With the amount of power used by data centres set to double by 2020, there are calls from the EU, regulatory bodies and UK government schemes to help limit this. With tough targets to cut carbon emissions by up to 95 per cent by 2050, there has never been a more critical time to take efficiency measures seriously, or risk an uncertain energy future.
One of the schemes driving efficiency is the European Commission’s ‘Code of Conduct for Energy Efficiency in a Data Centre’ – a voluntary scheme to help improve understanding of energy demand within the data centre. Meanwhile, the Department of Energy and Climate Change (DECC) has introduced the mandatory Energy Savings Opportunity Scheme (ESOS) which all large businesses in the UK must adhere to, with the first audits due by December this year.
DECC estimates that if participants in the ESOS scheme reduce energy consumption by an average of just 0.7 per cent, this would reduce their total energy bills by over £250m per year, and save around 3TWh per year of energy. Similarly, the aim of the European Commission’s code is to drive data centre infrastructure efficiency (DCiE) from its current levels of 50 per cent or less at most sites to the 80 per cent mark. But if data centres must now take a proactive approach to energy management, how are they measuring the results?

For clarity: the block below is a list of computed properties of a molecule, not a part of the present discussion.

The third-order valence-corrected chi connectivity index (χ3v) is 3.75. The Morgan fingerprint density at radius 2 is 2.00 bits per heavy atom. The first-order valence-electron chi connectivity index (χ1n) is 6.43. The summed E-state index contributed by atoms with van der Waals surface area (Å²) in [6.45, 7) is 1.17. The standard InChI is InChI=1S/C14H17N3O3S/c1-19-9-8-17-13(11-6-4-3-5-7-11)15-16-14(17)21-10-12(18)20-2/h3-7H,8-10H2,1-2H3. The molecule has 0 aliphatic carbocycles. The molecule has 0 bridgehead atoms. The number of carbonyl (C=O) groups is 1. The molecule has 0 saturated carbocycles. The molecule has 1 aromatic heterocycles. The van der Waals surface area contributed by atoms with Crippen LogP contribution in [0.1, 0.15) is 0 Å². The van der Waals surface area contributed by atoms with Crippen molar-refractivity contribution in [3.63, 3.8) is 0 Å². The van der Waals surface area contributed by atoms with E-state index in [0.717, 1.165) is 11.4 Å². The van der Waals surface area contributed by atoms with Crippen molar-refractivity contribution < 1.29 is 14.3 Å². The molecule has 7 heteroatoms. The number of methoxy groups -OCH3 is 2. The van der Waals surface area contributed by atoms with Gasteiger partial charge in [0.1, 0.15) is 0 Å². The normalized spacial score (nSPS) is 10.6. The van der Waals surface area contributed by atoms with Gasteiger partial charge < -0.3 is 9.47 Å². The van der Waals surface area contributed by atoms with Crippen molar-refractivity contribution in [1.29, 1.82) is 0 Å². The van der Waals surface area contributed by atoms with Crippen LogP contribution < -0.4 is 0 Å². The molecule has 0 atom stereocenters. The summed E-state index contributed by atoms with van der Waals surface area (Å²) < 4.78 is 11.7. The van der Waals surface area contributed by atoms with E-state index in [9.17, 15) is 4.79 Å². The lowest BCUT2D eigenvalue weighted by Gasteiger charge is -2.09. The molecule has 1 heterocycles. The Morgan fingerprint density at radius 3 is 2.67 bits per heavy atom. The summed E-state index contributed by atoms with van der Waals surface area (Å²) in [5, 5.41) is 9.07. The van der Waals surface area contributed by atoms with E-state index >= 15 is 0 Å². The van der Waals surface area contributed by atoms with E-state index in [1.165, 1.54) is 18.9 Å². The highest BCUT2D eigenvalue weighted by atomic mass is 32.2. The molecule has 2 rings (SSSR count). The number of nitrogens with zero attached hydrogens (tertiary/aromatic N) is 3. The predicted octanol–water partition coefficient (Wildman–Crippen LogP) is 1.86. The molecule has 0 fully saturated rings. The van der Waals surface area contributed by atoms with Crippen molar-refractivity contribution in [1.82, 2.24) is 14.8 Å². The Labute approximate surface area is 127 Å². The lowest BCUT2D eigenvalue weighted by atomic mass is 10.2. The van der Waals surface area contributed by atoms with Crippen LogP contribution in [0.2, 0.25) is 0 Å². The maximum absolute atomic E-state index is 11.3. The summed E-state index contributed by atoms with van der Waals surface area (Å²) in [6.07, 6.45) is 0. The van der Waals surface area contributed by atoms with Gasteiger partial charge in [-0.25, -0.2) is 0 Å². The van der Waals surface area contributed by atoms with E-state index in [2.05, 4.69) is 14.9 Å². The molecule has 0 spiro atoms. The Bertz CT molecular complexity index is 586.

Measuring UP(S) in the data centre – what’s the CRAC?
Whilst it is easy to update to the latest UPS with the highest efficiency and change or upgrade the cooling system, this is not the key to an efficient data centre. Instead, getting a base line on where the energy is being used should be the starting point. This means monitoring the power used and the key temperature and humidity readings across the data centre. It’s important to note that not everything needs to be monitored – at the outset, managers should identify clear goals – for example, monitoring energy savings / coordinating data / reporting for audits.
The ideal is to install a Data Centre Infrastructure Management (DCIM) monitoring system to oversee the key power users supporting the data centre such as the UPS, computer room air conditioners (CRAC) and computer room air handlers (CRAH). This monitors the performance of the cooling system by looking at the temperature of the air entering the server racks and the return temperature to the CRAC’s. Simple monitoring of just these two parameters enables the data centre manager to firstly ensure that the equipment is actually performing efficiently and that the flow of cooling around the data centre is where it should be and not bypassing the server racks and returning straight to the CRAC’s.
At Riello UPS, we recently launched the Multi Sense power and environmental monitoring software which gives data centre managers an important tool to analyse their environmental performance. Multi Sense offers an events log and graphic display of the main parameters and displays the location and operating status for any given criteria. It also shows run time and maintenance information and detailed real time and historical data reports.
It’s the simple things…
Simple things within the data centre environment can make the biggest difference, such as ensuring that blanking plates remain in place within the server racks to stop bypass airflow. There should also be control on cabling within data centres to ensure there are no airflow pinch points due to legacy cables not being removed and new cabling simply put over the top. It’s the ‘low hanging fruit’ that is simple and cheap to do which can bring the greatest savings and ultimately contribute to our greener economy.